The Fables of Æesop, and others / With designs on wood, by Thomas Bewick

Illustrated books for popular audiences brought knowledge of the natural and cultural world into graphic form. The art of Thomas Bewick, printed in his own volumes and recycled endlessly in other venues, had a precision and efficiency to it that was well-suited to mass production. Consumption drove repeated printings in multiple editions in ways that would have been impossible before the industrialization of the printing process. [JD]

Exhibit Contents:

Exhibit Home

1. The complaint, and the consolation; or, Night thoughts

2. The Fables of Æesop, and others / With designs on wood, by Thomas Bewick

3. Un autre monde: transformations, visions, incarnations, ascensions, locomations, excursions, stations, cosmogonies, fantasmagories...

4. Mr. Cryptogame

5. News from nowhere: or, An epoch of rest, being some chapters from Utopian romance

6. The nature of Gothic, a chapter of the stones of Venice

7. Daphnis and Chloe: a most sweet abd pleasant pastoral romance for young ladies

8. The Sphinx

9. The ideal book or book beautiful, a tract on calligraphy, printing, and illustrations & on the book beautiful as a whole

10. Credo

11. La conquête des étoiles : poème épique : suivi des jugements de la presse française et italienne / F.–T. Marinetti

12. La danse futuriste : danse de l,aviateur, danse du shrapnell, danse de la mitrailleuse : manifeste futuriste

13. Calligrammes; poèmes de la paix et de la guerre, 1913–1916 ... Avec un portrait de l'auteur par Pablo Picasso, gravé sur bois par R. Jaudon.

14. Bible.Old Testament. Song of Solomon.

15. Mr.Knife, Miss Fork

16. Kem byt’? / V. Mai︠a︡kovskiĭ ; ris. N. Shifrin.

17. The ghost in the underblows

18. Les fleurs du mal

19. Bateau ivre

20. Le dur désir de durer

UCLA Call Number: PA3855.E5 B4 1818

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The Fables of Æesop, and others / With designs on wood, by Thomas Bewick.

The receipt functions as a note of authenticity for buyers. The combination between a sprig of red seaweed and a landscape creates surreal imagery. This double presswork, a copper and a wood engraving, causes the place of the red seaweed to vary from book by book, resulting in the uniqueness of each volume. The image of the thumb–print or fingerprint first appeared in British Birds in 1797 and in Bewick’s Vignettes in 1827. The one published originally in British Birds was paired with a grave scene, symbolizing the frailty of human life.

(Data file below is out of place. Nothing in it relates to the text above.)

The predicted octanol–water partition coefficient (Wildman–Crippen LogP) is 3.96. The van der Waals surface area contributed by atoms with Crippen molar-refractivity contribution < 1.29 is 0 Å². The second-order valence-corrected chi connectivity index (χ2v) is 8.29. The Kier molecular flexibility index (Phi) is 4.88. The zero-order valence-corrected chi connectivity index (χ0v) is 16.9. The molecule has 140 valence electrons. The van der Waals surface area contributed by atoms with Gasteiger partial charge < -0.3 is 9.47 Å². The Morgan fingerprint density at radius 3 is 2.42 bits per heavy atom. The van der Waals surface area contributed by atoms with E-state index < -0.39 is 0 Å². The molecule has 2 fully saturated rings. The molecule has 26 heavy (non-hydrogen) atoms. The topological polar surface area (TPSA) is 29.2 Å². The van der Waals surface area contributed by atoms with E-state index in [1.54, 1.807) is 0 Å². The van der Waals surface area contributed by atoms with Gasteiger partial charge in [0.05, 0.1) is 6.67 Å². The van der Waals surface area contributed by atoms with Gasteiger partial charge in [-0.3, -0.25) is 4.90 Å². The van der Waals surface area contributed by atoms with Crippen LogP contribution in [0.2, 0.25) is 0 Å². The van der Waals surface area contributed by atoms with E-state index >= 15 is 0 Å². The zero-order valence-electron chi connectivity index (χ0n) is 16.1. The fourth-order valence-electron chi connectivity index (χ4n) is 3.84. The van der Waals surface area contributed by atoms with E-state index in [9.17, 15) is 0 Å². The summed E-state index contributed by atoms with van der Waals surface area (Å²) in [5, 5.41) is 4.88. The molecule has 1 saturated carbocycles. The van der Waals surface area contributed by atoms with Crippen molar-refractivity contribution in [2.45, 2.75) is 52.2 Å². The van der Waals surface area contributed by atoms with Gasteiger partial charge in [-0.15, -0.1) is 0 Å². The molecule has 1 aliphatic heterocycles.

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The Fables of Æesop, and others / With designs on wood, by Thomas Bewick.

The very fact that the visual image depicting a lion, a fox, and a tiger does not seem very lively hints at the rigid and static political landscape where privileges of the power are not shared with others. Fables of Aesop, and others by Bewick is more bent toward the political disposition of the author rather than toward moral instructions. The setting and the position of each animal in the image convey a realistic sense of the animal world as well as the human world, as both animals and humans desire absolute power. This image is the reflection of Bewick as he observed the failing political systems in England. It is very clever for Bewick to choose a fable as the vehicle to express his political stance. The book fulfills its double purpose as moral instruction and as political satire.

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The Fables of Æesop, and others / With designs on wood, by Thomas Bewick.

Historically, vignettes or tailpieces are not intended to convey the ideas in the text. They serve as ornaments, often in the form of shields, pergolas, flowers, and shells or imaginative mechanisms supporting the main motif. Thomas Bewick employed them as a central motif. Dickens once compared Bewick's vignettes to the camera of a large picture in his own magazine,All the Year Round.